Researchers pursue biodegradable pc boards
CAMBRIDGE, England A project to investigate reducing the cost of recycling has produced some promising results and a patent application in the area of biodegradable printed-circuit boards.
The Welding Institute (TWI), based here, and the British Textile Technology Group (BTTG; Manchester, England) have been working together for about one year and are now looking for additional partners to help produce an industrial-scale demonstration of the technology.
TWI has been investigating biodegradable pc boards as a means of satisfying forthcoming European Union (EU) recycling legislation. Candidate materials for biodegradable pc boards include proteins such as casein and plant extensions and carbohydrate-based materials such as cellulose and chitin, said Dosten Baluch, business development manager at TWI.
"The EU is considering a new directive, the Waste Electronic and Electrical Equipment directive, which has to be fully implemented within five years. Manufacturers will be required by law to take back their products after their useful life and will be responsible for recycling 90 per cent of the material. It won't be allowed to go to landfill or be incinerated," Baluch said. "At the moment PCBs are sent to incineration, which is becoming unacceptable."
A a result of those moves, disassembly is becoming a necessary part of system design. However, designing for that eventuality with current materials has serious limitations, Baluch said. With biodegradable materials "it would be possible to drop PCBs into a reactor and separate materials by flotation."
Baluch said the project would characterize a number of materials and structures in terms of mechanical strength, stiffness and stability, as well as dielectric properties and thermal behavior. "For the printed wiring board application we are looking at, the best way of making the materials would be in thin layers bound together with plastic to achieve the right performance characteristics. We envisage a similar type of construction to fiber-glass epoxy laminates, except that it would use a biodegradable plastic. In a suitable solution the plastic would fall apart, allowing components and metals to be recovered. The remaining organic material might then be suitable for fertilizer or animal feed," he said. The project would also examine the in-service stability of biodegradable boards to make sure degradation can only take place at the end of life.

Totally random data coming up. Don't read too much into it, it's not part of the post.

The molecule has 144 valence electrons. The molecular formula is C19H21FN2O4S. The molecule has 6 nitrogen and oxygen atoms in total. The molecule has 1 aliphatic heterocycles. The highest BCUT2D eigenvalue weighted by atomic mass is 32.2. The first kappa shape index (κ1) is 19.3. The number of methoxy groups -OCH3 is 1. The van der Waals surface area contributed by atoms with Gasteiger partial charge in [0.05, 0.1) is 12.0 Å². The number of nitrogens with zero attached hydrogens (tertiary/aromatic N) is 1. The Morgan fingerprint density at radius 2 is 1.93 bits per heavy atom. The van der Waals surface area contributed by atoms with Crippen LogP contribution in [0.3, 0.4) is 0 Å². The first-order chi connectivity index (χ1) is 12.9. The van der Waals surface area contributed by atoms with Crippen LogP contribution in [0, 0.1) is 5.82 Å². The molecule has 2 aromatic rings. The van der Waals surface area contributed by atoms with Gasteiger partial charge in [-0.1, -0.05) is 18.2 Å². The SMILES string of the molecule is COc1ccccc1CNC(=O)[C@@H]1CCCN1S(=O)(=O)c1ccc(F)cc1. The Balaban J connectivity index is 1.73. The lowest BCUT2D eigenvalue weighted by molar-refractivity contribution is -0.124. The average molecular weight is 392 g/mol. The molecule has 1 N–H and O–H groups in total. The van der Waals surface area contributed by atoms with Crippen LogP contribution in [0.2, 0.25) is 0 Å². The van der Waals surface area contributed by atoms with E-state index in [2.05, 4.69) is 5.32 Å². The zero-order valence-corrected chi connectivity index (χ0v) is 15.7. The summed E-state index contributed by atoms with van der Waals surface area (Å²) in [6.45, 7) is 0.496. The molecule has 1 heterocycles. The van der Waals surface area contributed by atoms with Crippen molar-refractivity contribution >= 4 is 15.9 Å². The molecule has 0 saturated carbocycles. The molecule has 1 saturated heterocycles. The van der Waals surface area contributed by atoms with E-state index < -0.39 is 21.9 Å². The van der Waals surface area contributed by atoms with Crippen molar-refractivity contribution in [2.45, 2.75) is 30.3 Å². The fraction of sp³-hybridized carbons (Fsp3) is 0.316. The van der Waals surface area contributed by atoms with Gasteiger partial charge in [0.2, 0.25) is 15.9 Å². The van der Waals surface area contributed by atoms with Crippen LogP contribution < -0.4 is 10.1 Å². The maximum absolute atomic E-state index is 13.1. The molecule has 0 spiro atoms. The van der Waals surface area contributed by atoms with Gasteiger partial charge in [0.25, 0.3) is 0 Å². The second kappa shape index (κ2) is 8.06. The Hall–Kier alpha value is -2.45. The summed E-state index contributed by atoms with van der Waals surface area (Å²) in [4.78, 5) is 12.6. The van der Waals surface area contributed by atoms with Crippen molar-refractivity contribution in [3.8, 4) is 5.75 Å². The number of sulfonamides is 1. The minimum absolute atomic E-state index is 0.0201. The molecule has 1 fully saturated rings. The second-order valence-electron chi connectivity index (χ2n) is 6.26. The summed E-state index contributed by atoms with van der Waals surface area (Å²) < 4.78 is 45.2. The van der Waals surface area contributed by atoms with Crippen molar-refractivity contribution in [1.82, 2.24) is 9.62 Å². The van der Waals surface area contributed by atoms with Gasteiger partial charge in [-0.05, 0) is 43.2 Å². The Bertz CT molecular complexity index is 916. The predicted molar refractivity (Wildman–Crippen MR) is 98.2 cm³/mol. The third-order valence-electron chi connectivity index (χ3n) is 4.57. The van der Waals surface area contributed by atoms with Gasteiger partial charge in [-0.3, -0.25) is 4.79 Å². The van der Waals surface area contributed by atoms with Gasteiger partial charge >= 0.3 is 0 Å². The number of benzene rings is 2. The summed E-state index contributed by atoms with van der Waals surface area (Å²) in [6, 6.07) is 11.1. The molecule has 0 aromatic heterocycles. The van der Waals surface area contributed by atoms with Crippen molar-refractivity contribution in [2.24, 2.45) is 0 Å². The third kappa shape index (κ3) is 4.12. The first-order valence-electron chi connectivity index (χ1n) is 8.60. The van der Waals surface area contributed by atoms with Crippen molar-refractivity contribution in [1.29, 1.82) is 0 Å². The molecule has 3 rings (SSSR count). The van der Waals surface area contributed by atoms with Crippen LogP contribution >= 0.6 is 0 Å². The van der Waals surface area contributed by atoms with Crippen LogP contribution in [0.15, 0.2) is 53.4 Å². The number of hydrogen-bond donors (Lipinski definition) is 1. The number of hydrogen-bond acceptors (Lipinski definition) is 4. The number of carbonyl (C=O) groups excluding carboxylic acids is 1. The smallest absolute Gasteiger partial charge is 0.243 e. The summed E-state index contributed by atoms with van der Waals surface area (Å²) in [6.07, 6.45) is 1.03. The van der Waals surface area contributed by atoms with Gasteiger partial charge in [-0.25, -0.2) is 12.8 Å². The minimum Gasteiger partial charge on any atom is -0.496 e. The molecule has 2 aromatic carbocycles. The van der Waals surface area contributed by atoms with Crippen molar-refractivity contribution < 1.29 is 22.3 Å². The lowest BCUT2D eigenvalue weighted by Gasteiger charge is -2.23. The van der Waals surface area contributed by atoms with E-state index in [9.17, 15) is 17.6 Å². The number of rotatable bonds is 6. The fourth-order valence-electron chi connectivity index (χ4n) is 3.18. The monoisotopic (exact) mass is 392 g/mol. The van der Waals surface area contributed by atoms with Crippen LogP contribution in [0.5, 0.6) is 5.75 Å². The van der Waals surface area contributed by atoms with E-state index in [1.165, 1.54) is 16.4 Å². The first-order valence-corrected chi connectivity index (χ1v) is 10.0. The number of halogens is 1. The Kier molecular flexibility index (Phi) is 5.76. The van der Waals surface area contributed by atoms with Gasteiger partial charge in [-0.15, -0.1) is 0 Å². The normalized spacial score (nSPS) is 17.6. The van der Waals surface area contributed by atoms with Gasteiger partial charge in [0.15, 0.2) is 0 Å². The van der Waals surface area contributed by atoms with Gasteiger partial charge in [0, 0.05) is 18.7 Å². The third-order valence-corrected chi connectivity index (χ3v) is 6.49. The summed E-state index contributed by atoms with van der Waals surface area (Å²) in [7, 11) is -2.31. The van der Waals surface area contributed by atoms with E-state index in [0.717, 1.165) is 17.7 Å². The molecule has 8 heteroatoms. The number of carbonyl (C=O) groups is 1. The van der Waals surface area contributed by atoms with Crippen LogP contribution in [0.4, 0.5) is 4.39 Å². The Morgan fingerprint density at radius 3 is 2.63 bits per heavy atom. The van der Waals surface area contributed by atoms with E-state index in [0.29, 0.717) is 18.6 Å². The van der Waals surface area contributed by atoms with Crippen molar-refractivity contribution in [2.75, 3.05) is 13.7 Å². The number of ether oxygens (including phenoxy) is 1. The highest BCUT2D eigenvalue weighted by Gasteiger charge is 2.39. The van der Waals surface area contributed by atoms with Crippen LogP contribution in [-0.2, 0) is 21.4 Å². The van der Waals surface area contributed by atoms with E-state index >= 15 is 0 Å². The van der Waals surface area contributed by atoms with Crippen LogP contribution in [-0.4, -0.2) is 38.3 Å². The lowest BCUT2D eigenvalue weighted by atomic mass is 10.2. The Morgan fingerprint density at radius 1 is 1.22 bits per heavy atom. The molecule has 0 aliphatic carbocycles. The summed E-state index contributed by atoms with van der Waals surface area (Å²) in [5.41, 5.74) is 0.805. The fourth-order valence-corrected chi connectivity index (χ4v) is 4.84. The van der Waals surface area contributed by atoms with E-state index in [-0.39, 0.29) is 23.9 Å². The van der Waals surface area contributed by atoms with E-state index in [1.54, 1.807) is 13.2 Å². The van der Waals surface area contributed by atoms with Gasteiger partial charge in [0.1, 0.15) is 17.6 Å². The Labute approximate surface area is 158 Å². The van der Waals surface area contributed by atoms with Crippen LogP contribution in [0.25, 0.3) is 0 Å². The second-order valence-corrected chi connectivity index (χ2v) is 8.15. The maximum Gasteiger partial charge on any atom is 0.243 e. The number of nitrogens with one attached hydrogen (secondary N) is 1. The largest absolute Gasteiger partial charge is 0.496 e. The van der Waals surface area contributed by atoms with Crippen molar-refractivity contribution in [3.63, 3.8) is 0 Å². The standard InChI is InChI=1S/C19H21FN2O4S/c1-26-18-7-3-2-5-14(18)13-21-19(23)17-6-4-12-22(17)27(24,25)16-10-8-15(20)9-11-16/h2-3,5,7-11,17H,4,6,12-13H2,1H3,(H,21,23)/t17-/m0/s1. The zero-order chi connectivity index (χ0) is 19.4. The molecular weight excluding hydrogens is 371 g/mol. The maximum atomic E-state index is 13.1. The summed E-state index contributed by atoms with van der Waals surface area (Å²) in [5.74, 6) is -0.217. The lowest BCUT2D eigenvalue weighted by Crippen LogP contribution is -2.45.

Making sure materials can withstand processing temperatures will be one of the major challenges, Baluch said. "The temperatures of solder baths are 140 to 230 degrees Centigrade. Cellulose-based materials can certainly tolerate temperatures like that but we need to investigate further as the banning of lead-based solder, also contemplated by the European Union, could require the use of solder at higher temperatures.
"Housings are usually made from thermoplastics, which are not very good for recycling," he said. "We have a ceramic coating on biodegradable plastic that is a good candidate for an alternative. While the coating is complete it maintains the structural integrity. To dispose of the material you cut it up to expose plastic that can be broken down."
There are three routes by which the research may be taken forward, Baluch said. "We already have a consortium of interested companies and are in a position to submit a proposal for support under the European Union's Fifth Framework collaborative research program.
"It could be funded by venture capital. We have interest from a couple organizations. Or thirdly, we could seek commercial sponsorship from the Far East. The Japanese are much more active in green electronics than Western Europe or the U.S.," Baluch said. TWI and BTTG will decide how to take the research forward by November of this year, he said.